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Ulcerative Colitis

Treatment plan for ulcerative colitis

How may ulcerative colitis affect me?

Ulcerative colitis is a chronic (long-term) disease that causes inflammation of the large intestine and rectum. The symptoms come and go in attacks, or flares. Both ulcerative colitis and Crohn's disease are types of inflammatory bowel disease, or IBD.

Unlike Crohn's disease, which can occur anywhere within the digestive tract, inflammation (swelling, redness and ulcers) in ulcerative colitis is limited to the innermost lining of the colon (large intestine) and rectum. Diarrhoea (often bloody) and abdominal pain are among the most common symptoms associated with this disease. Other symptoms, however, may include loss of appetite, weight loss, fatigue, anaemia (which can make you feel tired, faint or breathless), nausea and fever.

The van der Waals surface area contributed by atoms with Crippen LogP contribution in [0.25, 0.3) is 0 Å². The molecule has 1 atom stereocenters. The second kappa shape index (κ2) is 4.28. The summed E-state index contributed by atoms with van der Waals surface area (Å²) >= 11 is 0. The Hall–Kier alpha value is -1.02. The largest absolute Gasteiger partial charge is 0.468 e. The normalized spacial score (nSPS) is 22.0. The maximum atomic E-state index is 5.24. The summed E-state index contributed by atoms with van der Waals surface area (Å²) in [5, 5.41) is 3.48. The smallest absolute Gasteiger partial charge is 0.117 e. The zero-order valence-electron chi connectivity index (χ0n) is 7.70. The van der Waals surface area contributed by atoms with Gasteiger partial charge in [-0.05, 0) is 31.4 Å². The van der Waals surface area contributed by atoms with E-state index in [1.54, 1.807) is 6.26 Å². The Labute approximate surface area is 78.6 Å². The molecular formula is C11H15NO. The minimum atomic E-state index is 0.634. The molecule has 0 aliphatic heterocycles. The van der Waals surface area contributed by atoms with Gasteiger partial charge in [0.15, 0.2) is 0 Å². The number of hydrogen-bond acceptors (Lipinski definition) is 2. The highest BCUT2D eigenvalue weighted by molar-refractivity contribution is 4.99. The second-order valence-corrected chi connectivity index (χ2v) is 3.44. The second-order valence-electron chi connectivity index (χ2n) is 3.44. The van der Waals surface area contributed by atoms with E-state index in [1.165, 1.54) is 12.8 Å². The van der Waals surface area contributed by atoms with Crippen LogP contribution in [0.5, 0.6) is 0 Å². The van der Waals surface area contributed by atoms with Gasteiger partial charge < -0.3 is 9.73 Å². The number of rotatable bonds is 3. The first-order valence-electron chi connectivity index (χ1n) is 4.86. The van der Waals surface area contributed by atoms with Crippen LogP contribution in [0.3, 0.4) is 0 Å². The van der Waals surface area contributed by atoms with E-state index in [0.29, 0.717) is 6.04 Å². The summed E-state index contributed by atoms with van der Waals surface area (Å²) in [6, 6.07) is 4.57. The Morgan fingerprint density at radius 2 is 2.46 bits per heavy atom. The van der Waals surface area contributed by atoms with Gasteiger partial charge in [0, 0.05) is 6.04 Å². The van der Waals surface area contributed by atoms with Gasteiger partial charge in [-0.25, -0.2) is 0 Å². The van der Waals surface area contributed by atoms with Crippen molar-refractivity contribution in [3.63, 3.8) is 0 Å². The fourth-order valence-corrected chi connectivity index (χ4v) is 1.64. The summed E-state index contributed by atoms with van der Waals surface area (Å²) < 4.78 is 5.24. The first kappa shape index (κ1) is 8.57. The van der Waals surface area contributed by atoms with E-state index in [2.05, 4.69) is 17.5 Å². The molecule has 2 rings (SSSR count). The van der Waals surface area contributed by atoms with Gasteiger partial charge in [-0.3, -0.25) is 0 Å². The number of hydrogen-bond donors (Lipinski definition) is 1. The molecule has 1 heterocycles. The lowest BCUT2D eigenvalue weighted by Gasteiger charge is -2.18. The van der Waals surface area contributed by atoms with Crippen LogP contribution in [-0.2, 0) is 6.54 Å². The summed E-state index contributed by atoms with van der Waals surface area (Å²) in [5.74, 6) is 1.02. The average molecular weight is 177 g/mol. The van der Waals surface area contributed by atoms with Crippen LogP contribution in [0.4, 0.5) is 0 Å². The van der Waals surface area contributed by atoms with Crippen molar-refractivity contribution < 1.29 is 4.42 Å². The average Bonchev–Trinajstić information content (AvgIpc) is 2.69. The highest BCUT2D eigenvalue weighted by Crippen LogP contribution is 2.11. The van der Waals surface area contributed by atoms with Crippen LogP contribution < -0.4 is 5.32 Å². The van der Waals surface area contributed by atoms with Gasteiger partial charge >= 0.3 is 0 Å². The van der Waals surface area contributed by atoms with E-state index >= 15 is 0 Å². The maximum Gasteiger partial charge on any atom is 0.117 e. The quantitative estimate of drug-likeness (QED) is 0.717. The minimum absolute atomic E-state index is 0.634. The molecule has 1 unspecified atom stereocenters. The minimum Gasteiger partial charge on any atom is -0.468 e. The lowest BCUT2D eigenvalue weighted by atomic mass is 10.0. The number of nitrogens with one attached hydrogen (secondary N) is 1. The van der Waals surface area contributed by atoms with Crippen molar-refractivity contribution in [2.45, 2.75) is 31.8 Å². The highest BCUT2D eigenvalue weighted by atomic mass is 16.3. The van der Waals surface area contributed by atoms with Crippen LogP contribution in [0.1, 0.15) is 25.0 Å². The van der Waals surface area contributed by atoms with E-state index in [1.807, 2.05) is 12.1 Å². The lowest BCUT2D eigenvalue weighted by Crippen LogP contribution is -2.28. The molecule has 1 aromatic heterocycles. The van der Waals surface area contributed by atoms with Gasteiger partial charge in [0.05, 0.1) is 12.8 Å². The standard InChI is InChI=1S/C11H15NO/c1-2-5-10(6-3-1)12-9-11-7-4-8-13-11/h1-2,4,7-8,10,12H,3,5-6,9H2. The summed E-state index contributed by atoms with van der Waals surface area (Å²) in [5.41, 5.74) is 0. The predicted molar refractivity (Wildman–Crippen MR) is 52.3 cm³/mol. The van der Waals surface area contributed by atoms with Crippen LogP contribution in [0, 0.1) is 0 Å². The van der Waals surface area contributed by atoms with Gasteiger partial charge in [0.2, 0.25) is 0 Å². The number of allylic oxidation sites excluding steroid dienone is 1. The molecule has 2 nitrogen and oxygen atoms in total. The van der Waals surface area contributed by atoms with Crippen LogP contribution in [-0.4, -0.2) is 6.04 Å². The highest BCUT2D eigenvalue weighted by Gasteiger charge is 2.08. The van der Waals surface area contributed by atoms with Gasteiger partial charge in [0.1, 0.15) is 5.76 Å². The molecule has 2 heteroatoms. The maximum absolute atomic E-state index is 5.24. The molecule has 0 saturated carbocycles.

There are also several possible complications from ulcerative colitis, but these vary according to the extent of inflammation in the colon and rectum. In moderate to severe conditions, excessive bleeding may cause anaemia, and sudden, severe dilation of the colon (referred to as toxic megacolon) may result in a perforation. If such complications arise, they may need specific treatment in addition to treating your ulcerative colitis.

Ulcerative colitis may also affect other parts of the body, causing joint pain, inflammation of the eyes and liver disorders. Although some of these problems may improve with the treatment and management of your ulcerative colitis, they may also require additional treatment.



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